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The Warrin’ Court


When I first learned there was a new book out about the Supreme Court during the Second World War, I was intrigued but apprehensive. We seem to be living through yet another surge in interest in the last war that all Americans felt good about, with Band of Brothers rereleased on Netflix. But what does that have to do with the nine robed gentlemen—Sandra Day O’Connor wouldn’t arrive till 1981, though the first female clerk, Lucile Lomen, happened to serve in 1944-45—at the “marble palace” on One First Street?

This would be about the military trial of the German saboteurs washed up on Long Island, right? Plus the “case that will live in infamy,” approving the internment of Japanese Americans on the West Coast? And maybe a smattering of rulings upholding New Deal economic policies as essential to the war effort? Well, yes, the unusual Ex parte Quirin—ruling first, reasoning months later, after the executions—and the discredited Korematsu are the alpha and omega of Cliff Sloan’s The Court at War, and there’s one (but only one) chapter on industrial policy. But this isn’t a compendium of the Court’s military-related jurisprudence, or at least not exclusively that. Nor is at an earnest series of vignettes about aged lawyers rolling up their sleeves, buying bonds, and otherwise behaving as good citizens on the home front—though Justice Frank Murphy did go so far as enlist in the Army reserves.

Instead, it’s a story of a nation at war told through the lens not just of its High Court but of justices selected almost entirely by its wartime president. By the time of Pearl Harbor, Franklin Roosevelt had appointed seven of the nine justices and made an eighth their chief. That’s why this book is at base a hagiography of FDR himself, emphasizing that, even as the justices famously fought among themselves, most of them maintained deep loyalty to their patron.

Felix Frankfurter advised the president on a host of matters; William O. Douglas and Robert Jackson were in close touch with him socially and professionally (Douglas almost became the VP nominee in 1944); Stanley Reed acted like he was still in the Justice Department; James Byrne worked extensively with the White House on legislative assignments (ultimately leaving the Court to head the Office of Economic Stabilization, then becoming secretary of state under President Harry Truman). Chief Justice Harlan F. Stone, initially appointed by Calvin Coolidge, felt uneasy at this fraternization—at one point he removed from his chambers display a medicine ball he had used in Herbert Hoover’s famous early-morning fitness sessions, seeing the hypocrisy—and declined FDR’s request to head a study of rubber production for the war effort.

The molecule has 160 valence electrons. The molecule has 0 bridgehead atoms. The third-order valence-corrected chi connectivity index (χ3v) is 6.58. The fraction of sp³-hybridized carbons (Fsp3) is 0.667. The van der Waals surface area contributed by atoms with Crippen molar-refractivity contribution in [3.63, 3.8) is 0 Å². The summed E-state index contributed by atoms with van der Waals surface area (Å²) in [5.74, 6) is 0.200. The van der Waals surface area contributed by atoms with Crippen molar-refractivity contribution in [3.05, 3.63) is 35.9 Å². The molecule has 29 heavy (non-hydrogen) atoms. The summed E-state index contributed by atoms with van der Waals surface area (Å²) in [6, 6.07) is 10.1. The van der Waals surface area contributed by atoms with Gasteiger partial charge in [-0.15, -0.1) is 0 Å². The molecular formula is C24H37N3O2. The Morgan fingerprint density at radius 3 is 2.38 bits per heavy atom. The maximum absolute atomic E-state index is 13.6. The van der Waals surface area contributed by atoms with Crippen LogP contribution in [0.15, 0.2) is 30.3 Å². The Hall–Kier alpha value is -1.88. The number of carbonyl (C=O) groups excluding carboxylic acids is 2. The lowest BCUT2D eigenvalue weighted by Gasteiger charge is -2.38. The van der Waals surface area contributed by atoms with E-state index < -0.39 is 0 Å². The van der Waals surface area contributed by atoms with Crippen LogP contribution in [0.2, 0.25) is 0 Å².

This president-centered approach is unsurprising coming from an author who’s a serious and accomplished man of the left, one who surely holds up FDR as an icon and imagines that he would’ve been part of the Hyde Park brain trust back in the day. Sloan mildly chides FDR, by way of the safe criticism of Korematsu, but generally wishes he were still running the show—and that the Court now could be like it was then, deferential to progressive policy priorities.

But all that almost wasn’t to be. After significant churn in the Court’s personnel in the decade leading up to FDR’s election in 1932, the new president was stymied by the “Nine Old Men” who kept rejecting his ambitions. Only three justices voted consistently in favor of an expansive view of federal power, and Roosevelt had no opportunities to get new blood his entire first term. Accordingly, the landslide-reelected Roosevelt sent to Congress in February 1937 a plan for a massive judicial “reorganization” that would conveniently allow him to appoint six new justices. This court-packing plan met with fierce opposition, splitting the Democratic super-majority in Congress and drawing public rebuke from Vice President John Nance Garner. Curiously, three future justices supported the plan, including the man who would become FDR’s first nominee, Senator Hugo Black. Meanwhile, the publisher of the left-wing The Nation testified that the bill “opens the way for dictatorship.”

Two important things happened between the plan’s announcement and its failure. First, the Court started upholding legislation of the sort it had previously invalidated, with Chief Justice Charles Evans Hughes and Justice Owen Roberts shifting their allegiance to the New Deal-friendly “Three Musketeers.” But second, and perhaps even more importantly, Justice Willis Van Devanter, the oldest and longest-serving of the conservative “Four Horsemen” announced that he would retire on June 1, 1937. Finally, four and a half years into his consequential presidency, FDR would have a Supreme Court vacancy. More followed quickly: By mid-1941, only one justice remained whom FDR hadn’t appointed or elevated (Roberts). In a very real sense, then, FDR packed the Court the old-fashioned way, by maintaining control of the White House and Senate and waiting for natural attrition.

Thus the War Court was seated, with the cataclysmic battles of the “constitutional revolution of 1937” eclipsed by younger members’ eagerness to advance the Roosevelt agenda at home and abroad. Sloan provides basic biographical details about each of Roosevelt’s nine appointments—more than any president but George Washington, understandably—whose routes to high office illustrated FDR’s grip on the commanding heights of U.S. government during World War II.